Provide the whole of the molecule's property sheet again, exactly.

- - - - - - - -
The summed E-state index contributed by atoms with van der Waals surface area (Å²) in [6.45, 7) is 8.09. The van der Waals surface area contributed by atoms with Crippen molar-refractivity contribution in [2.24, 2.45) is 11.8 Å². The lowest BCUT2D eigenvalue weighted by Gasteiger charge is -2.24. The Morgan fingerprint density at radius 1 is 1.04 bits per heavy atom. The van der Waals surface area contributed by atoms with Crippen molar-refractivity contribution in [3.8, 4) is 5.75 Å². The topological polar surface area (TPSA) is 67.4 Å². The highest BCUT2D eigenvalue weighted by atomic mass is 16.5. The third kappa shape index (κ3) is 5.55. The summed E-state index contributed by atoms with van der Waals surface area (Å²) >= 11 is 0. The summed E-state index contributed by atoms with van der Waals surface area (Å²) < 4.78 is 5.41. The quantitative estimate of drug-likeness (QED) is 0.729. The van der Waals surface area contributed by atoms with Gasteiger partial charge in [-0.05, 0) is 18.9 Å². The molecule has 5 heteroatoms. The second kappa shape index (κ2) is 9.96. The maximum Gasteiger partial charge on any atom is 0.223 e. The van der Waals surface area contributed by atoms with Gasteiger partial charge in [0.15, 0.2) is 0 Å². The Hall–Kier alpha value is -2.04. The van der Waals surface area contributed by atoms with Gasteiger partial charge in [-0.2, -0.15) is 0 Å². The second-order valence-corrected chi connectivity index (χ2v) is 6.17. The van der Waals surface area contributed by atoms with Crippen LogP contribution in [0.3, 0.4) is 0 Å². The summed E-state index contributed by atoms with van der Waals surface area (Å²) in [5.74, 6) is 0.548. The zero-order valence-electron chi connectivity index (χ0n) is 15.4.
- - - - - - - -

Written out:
The summed E-state index contributed by atoms with van der Waals surface area (Å²) in [6.45, 7) is 8.09. The van der Waals surface area contributed by atoms with Crippen molar-refractivity contribution in [2.24, 2.45) is 11.8 Å². The lowest BCUT2D eigenvalue weighted by Gasteiger charge is -2.24. The Morgan fingerprint density at radius 1 is 1.04 bits per heavy atom. The van der Waals surface area contributed by atoms with Crippen molar-refractivity contribution in [3.8, 4) is 5.75 Å². The topological polar surface area (TPSA) is 67.4 Å². The highest BCUT2D eigenvalue weighted by atomic mass is 16.5. The third kappa shape index (κ3) is 5.55. The summed E-state index contributed by atoms with van der Waals surface area (Å²) >= 11 is 0. The summed E-state index contributed by atoms with van der Waals surface area (Å²) < 4.78 is 5.41. The quantitative estimate of drug-likeness (QED) is 0.729. The van der Waals surface area contributed by atoms with Gasteiger partial charge in [-0.05, 0) is 18.9 Å². The molecule has 5 heteroatoms. The second kappa shape index (κ2) is 9.96. The maximum Gasteiger partial charge on any atom is 0.223 e. The van der Waals surface area contributed by atoms with Gasteiger partial charge in [0.15, 0.2) is 0 Å². The Hall–Kier alpha value is -2.04. The van der Waals surface area contributed by atoms with Gasteiger partial charge in [-0.2, -0.15) is 0 Å². The second-order valence-corrected chi connectivity index (χ2v) is 6.17. The van der Waals surface area contributed by atoms with Crippen LogP contribution in [0.3, 0.4) is 0 Å². The summed E-state index contributed by atoms with van der Waals surface area (Å²) in [5.74, 6) is 0.548. The zero-order valence-electron chi connectivity index (χ0n) is 15.4.